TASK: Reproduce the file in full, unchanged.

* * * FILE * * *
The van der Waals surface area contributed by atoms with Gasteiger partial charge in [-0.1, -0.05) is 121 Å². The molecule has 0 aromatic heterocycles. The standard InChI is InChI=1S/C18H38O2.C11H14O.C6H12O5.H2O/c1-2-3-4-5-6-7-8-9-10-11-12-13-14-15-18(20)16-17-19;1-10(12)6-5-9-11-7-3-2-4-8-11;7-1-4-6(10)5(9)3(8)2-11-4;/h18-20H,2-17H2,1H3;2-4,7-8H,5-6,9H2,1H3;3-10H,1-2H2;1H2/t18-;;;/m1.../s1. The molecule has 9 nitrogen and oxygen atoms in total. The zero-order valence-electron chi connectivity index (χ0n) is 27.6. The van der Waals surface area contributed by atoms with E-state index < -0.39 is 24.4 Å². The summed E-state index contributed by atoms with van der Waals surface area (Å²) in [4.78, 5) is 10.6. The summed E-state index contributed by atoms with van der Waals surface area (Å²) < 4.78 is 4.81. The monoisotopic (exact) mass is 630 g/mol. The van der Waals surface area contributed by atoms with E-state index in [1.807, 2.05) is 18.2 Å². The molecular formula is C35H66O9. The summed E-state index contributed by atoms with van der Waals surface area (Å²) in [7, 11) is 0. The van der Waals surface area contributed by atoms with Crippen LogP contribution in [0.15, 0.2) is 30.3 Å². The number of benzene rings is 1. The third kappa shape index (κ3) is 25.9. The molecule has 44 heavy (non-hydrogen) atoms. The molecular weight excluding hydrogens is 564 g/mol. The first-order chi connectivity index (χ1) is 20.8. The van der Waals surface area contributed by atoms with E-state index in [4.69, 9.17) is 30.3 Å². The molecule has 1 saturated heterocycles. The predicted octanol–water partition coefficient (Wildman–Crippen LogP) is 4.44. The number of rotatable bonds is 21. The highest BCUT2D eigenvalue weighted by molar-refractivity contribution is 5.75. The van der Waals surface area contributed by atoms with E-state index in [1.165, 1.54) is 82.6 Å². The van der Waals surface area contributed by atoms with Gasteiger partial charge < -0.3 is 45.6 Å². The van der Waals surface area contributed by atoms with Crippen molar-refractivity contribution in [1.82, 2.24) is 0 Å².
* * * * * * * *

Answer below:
The van der Waals surface area contributed by atoms with Gasteiger partial charge in [-0.1, -0.05) is 121 Å². The molecule has 0 aromatic heterocycles. The standard InChI is InChI=1S/C18H38O2.C11H14O.C6H12O5.H2O/c1-2-3-4-5-6-7-8-9-10-11-12-13-14-15-18(20)16-17-19;1-10(12)6-5-9-11-7-3-2-4-8-11;7-1-4-6(10)5(9)3(8)2-11-4;/h18-20H,2-17H2,1H3;2-4,7-8H,5-6,9H2,1H3;3-10H,1-2H2;1H2/t18-;;;/m1.../s1. The molecule has 9 nitrogen and oxygen atoms in total. The zero-order valence-electron chi connectivity index (χ0n) is 27.6. The van der Waals surface area contributed by atoms with E-state index < -0.39 is 24.4 Å². The summed E-state index contributed by atoms with van der Waals surface area (Å²) in [4.78, 5) is 10.6. The summed E-state index contributed by atoms with van der Waals surface area (Å²) < 4.78 is 4.81. The monoisotopic (exact) mass is 630 g/mol. The van der Waals surface area contributed by atoms with E-state index in [1.807, 2.05) is 18.2 Å². The molecular formula is C35H66O9. The summed E-state index contributed by atoms with van der Waals surface area (Å²) in [7, 11) is 0. The van der Waals surface area contributed by atoms with Crippen LogP contribution in [0.15, 0.2) is 30.3 Å². The number of benzene rings is 1. The third kappa shape index (κ3) is 25.9. The molecule has 44 heavy (non-hydrogen) atoms. The molecular weight excluding hydrogens is 564 g/mol. The first-order chi connectivity index (χ1) is 20.8. The van der Waals surface area contributed by atoms with E-state index in [4.69, 9.17) is 30.3 Å². The molecule has 1 saturated heterocycles. The predicted octanol–water partition coefficient (Wildman–Crippen LogP) is 4.44. The number of rotatable bonds is 21. The highest BCUT2D eigenvalue weighted by molar-refractivity contribution is 5.75. The van der Waals surface area contributed by atoms with E-state index in [1.165, 1.54) is 82.6 Å². The van der Waals surface area contributed by atoms with Gasteiger partial charge < -0.3 is 45.6 Å². The van der Waals surface area contributed by atoms with Crippen molar-refractivity contribution in [1.82, 2.24) is 0 Å².